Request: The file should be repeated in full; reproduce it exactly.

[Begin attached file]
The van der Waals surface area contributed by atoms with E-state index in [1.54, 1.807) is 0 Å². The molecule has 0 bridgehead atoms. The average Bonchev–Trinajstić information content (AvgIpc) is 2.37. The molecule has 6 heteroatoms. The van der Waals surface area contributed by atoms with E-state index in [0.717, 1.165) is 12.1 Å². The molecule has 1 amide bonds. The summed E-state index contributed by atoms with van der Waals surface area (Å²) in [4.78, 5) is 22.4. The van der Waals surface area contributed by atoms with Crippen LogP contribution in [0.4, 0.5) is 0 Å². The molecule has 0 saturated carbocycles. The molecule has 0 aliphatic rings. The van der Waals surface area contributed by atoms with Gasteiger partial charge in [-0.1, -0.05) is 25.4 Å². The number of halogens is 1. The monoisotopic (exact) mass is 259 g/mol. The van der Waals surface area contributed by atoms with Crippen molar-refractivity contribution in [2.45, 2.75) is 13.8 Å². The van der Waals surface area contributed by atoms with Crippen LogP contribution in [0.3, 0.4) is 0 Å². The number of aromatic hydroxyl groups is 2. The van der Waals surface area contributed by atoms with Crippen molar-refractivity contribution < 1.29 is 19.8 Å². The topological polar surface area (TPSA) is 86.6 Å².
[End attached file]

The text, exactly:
The van der Waals surface area contributed by atoms with E-state index in [1.54, 1.807) is 0 Å². The molecule has 0 bridgehead atoms. The average Bonchev–Trinajstić information content (AvgIpc) is 2.37. The molecule has 6 heteroatoms. The van der Waals surface area contributed by atoms with E-state index in [0.717, 1.165) is 12.1 Å². The molecule has 1 amide bonds. The summed E-state index contributed by atoms with van der Waals surface area (Å²) in [4.78, 5) is 22.4. The van der Waals surface area contributed by atoms with Crippen LogP contribution in [0.4, 0.5) is 0 Å². The molecule has 0 saturated carbocycles. The molecule has 0 aliphatic rings. The van der Waals surface area contributed by atoms with Gasteiger partial charge in [-0.1, -0.05) is 25.4 Å². The number of halogens is 1. The monoisotopic (exact) mass is 259 g/mol. The van der Waals surface area contributed by atoms with Crippen molar-refractivity contribution in [2.45, 2.75) is 13.8 Å². The van der Waals surface area contributed by atoms with Crippen LogP contribution in [0.3, 0.4) is 0 Å². The number of aromatic hydroxyl groups is 2. The van der Waals surface area contributed by atoms with Crippen molar-refractivity contribution < 1.29 is 19.8 Å². The topological polar surface area (TPSA) is 86.6 Å².